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BoM Lesson 27 (Alma 30-31)

Posted by Robert C. on July 25, 2008

Below are Karl’s notes on Lesson 27—enjoy! (See a cleaner version of his notes on his webpage here—I should be blamed for the formatting glitches here, not Karl….)

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Gospel Doctrine Alma 30-31
Karl Diether Next Lesson
July 20, 2008 Alma 32

PDF version of the lesson notes.

A Note

  • I didn’t get very far but the notes are already plenty long and contain more material than I can possibly cover.

I. He is Talkative

  • One striking part of this narrative is the verbose nature of Korihor in the first half of the narrative[1]. Mormon certainly gives him lot of air time. I mean he talks and he talks and he talks: for example, see vv 12-17 and 24-28. On the other hand his opponents say almost nothing in the first part of the narrative. The people of Ammon do not talk (presumably they did say something to Korihor but its not reported by Mormon.) In the land of Gideon, the high priest and chief judge ask him a few questions and then don’t say anything. They don’t respond at all to his teachings and arguments:

    29 Now when the high priest and the chief judge saw the hardness of his heart, yea, when they saw that he would revile even against God, they would not make any reply to his words; but they caused that he should be bound; and they delivered him up into the hands of the officers, and sent him to the land of Zarahemla, that he might be brought before Alma, and the chief judge who was governor over all the land. — Alma 30:29

    However, when Korihor meets Alma everything changes. Alma dominates the conversation and Korihor say very little. Primarily, he briefly answers Alma’s questions and asks for a sign.

  • What do you think of this structure? How does the change in dialogue dominance affect how we experience and understand the story? Let’s suppose that the people of Ammon were quite verbose with Korihor. Why might Mormon leave that conversation out of the narrative?
  • What does the early verbosity and then near silence of Korihor emphasize? About Korihor? About Alma?

II. Korihor Appears

  • Read Alma 30:6

    (6) But it came to pass in the latter end of the seventeenth year, there came a man into the land of Zarahemla, and he was Anti-Christ, for he began to preach unto the people against the prophecies which had been spoken by the prophets, concerning the coming of Christ.

A. Anti-Christ

  • Mormon introduces Korihor to the narrative in verse 6 but only refers to him as an Anti-Christ. Mormon does not specifically name Korihor until verse 12. Why not reveal his name immediately?
  • Maybe he forgot and it was pretty hard to insert words into the record. I actually don’t think that is the case. I think the delay is purposeful. Mormon employs a similar identification delay in the story of Nehor. Mormon identifies Nehor as a large man and then describes his teachings (Alma 1:2-4). Its not until immediately prior to Nehor’s execution that he identified by name (verse 15).
  • Given the identification delay in both accounts lets assume it is a purposeful literary device used by Mormon. How does this delay affect the narrative? Why not reveal his name and then let the reader find out that he is an Anti-Christ through his actions? How does revealing that Korihor is an Anti-Christ affect the narrative and you as a reader?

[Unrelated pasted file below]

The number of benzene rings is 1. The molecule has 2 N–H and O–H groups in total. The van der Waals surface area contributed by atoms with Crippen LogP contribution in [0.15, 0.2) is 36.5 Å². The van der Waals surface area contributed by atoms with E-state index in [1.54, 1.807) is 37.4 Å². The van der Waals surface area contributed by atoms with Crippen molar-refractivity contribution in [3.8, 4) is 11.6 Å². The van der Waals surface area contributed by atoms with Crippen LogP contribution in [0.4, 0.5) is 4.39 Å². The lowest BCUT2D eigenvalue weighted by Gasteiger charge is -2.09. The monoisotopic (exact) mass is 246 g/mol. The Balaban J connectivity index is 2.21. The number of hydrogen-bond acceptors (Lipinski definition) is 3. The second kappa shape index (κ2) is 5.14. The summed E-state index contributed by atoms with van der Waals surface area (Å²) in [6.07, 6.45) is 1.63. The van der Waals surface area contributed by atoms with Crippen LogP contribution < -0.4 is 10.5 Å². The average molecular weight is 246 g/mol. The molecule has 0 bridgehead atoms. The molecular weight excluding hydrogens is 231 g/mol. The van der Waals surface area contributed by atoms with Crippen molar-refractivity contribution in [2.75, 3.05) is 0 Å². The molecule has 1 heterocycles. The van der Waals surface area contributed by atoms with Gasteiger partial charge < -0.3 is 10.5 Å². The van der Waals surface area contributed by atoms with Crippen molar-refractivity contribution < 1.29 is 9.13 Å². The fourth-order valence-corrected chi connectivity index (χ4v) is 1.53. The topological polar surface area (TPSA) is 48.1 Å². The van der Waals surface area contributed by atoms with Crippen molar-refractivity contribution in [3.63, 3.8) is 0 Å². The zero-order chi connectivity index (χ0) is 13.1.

• I believe this is the first time that the the word, “Anti-Christ” is used in the Book of Mormon. For example, neither Sherem (Jacob 7) or Nehor are called Anti-Christs. Jacob describes Sherem as the following (Jacob 7:1-2):

    (1) And now it came to pass after some years had passed away, there came a man among the people of Nephi, whose name was Sherem. (2) And it came to pass that he began to preach among the people, and to declare unto them that there should be no Christ. And he preached many things which were flattering unto the people; and this he did that he might overthrow the doctrine of Christ.

    Nehor is described by Mormon in Alma 1:2-4:

    (2) And it came to pass that in the first year of the reign of Alma in the judgment-seat, there was a man brought before him to be judged, a man who was large, and was noted for his much strength. (3) And he had gone about among the people, preaching to them that which he termed to be the word of God, bearing down against the church; declaring unto the people that every priest and teacher ought to become popular; and they ought not to labor with their hands, but that they ought to be supported by the people. (4) And he also testified unto the people that all mankind should be saved at the last day, and that they need not fear nor tremble, but that they might lift up their heads and rejoice; for the Lord had created all men, and had also redeemed all men; and, in the end, all men should have eternal life.

  • Sherem’s account is written by Jacob so maybe the absence of the word Anti-Christ is just due to stylistic difference between the authors. However, the accounts of Nehor and Korihor are both written or edited by Mormon. Why does Mormon refer to Korihor as an Anti-Christ but not Nehor even though there is a clear overlap in their respective teachings?
  • I don’t have a great answer to these last few questions but I do think there are some interesting differences between the Nehor and Korihor narratives. For example, the Korihor narrative is much more detailed and we get a much more expanded view of Korihor’s teaching and rhetoric. Actually, Mormon gives very little detail about Nehor’s teachings while Nehor is living. We get more discussion of Nehor’s teachings post execution. Possibly, Mormon is hesitant to apply the title broadly and only wants to use when he can provide context for exactly what he means by an Anti-Christ?
  • Can you think of some reasons why Korihor particularly deserved the title? Can you think of any reasons why using the terms Anti-Christ enhances the narrative?
  • Second, Nehor is not tried or brought before the Chief Judge because he was an Anti-Christ. He is actually tried for the murder of Gideon. Korihor, in some sense is tried for being an Anti-Christ.